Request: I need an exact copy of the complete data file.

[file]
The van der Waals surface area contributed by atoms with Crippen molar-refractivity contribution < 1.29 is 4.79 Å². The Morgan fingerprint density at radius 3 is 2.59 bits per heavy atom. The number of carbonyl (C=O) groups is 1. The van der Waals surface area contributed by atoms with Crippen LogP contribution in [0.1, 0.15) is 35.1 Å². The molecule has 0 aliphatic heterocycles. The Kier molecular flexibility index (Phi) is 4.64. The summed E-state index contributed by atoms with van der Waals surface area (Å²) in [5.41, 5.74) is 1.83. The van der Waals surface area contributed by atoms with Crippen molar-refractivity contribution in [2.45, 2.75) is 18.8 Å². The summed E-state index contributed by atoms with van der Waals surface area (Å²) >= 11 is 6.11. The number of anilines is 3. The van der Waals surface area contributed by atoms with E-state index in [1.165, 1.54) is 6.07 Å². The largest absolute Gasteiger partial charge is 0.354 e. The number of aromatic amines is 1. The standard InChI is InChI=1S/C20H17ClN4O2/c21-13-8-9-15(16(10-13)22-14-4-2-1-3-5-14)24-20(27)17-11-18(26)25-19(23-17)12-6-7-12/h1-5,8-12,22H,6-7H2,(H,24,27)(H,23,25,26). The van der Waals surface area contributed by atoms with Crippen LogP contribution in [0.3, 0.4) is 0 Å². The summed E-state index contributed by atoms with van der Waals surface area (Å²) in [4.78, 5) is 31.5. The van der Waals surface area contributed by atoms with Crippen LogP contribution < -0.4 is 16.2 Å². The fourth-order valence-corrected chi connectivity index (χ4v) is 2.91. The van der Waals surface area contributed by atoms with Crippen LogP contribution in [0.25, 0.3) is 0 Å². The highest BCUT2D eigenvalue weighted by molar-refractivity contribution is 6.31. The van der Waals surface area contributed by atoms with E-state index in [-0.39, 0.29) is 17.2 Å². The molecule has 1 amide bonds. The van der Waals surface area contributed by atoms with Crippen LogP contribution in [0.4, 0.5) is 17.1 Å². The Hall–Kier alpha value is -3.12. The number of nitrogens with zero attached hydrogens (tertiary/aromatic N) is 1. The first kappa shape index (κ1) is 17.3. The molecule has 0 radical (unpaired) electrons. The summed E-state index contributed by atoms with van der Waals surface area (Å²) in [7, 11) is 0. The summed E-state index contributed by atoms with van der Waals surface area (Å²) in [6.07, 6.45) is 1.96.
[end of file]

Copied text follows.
The van der Waals surface area contributed by atoms with Crippen molar-refractivity contribution < 1.29 is 4.79 Å². The Morgan fingerprint density at radius 3 is 2.59 bits per heavy atom. The number of carbonyl (C=O) groups is 1. The van der Waals surface area contributed by atoms with Crippen LogP contribution in [0.1, 0.15) is 35.1 Å². The molecule has 0 aliphatic heterocycles. The Kier molecular flexibility index (Phi) is 4.64. The summed E-state index contributed by atoms with van der Waals surface area (Å²) in [5.41, 5.74) is 1.83. The van der Waals surface area contributed by atoms with Crippen molar-refractivity contribution in [2.45, 2.75) is 18.8 Å². The summed E-state index contributed by atoms with van der Waals surface area (Å²) >= 11 is 6.11. The number of anilines is 3. The van der Waals surface area contributed by atoms with E-state index in [1.165, 1.54) is 6.07 Å². The largest absolute Gasteiger partial charge is 0.354 e. The number of aromatic amines is 1. The standard InChI is InChI=1S/C20H17ClN4O2/c21-13-8-9-15(16(10-13)22-14-4-2-1-3-5-14)24-20(27)17-11-18(26)25-19(23-17)12-6-7-12/h1-5,8-12,22H,6-7H2,(H,24,27)(H,23,25,26). The van der Waals surface area contributed by atoms with Crippen LogP contribution in [0.3, 0.4) is 0 Å². The summed E-state index contributed by atoms with van der Waals surface area (Å²) in [4.78, 5) is 31.5. The van der Waals surface area contributed by atoms with Crippen LogP contribution < -0.4 is 16.2 Å². The fourth-order valence-corrected chi connectivity index (χ4v) is 2.91. The van der Waals surface area contributed by atoms with Crippen LogP contribution in [0.25, 0.3) is 0 Å². The highest BCUT2D eigenvalue weighted by molar-refractivity contribution is 6.31. The van der Waals surface area contributed by atoms with E-state index in [-0.39, 0.29) is 17.2 Å². The molecule has 1 amide bonds. The van der Waals surface area contributed by atoms with Crippen LogP contribution in [0.4, 0.5) is 17.1 Å². The Hall–Kier alpha value is -3.12. The number of nitrogens with zero attached hydrogens (tertiary/aromatic N) is 1. The first kappa shape index (κ1) is 17.3. The molecule has 0 radical (unpaired) electrons. The summed E-state index contributed by atoms with van der Waals surface area (Å²) in [7, 11) is 0. The summed E-state index contributed by atoms with van der Waals surface area (Å²) in [6.07, 6.45) is 1.96.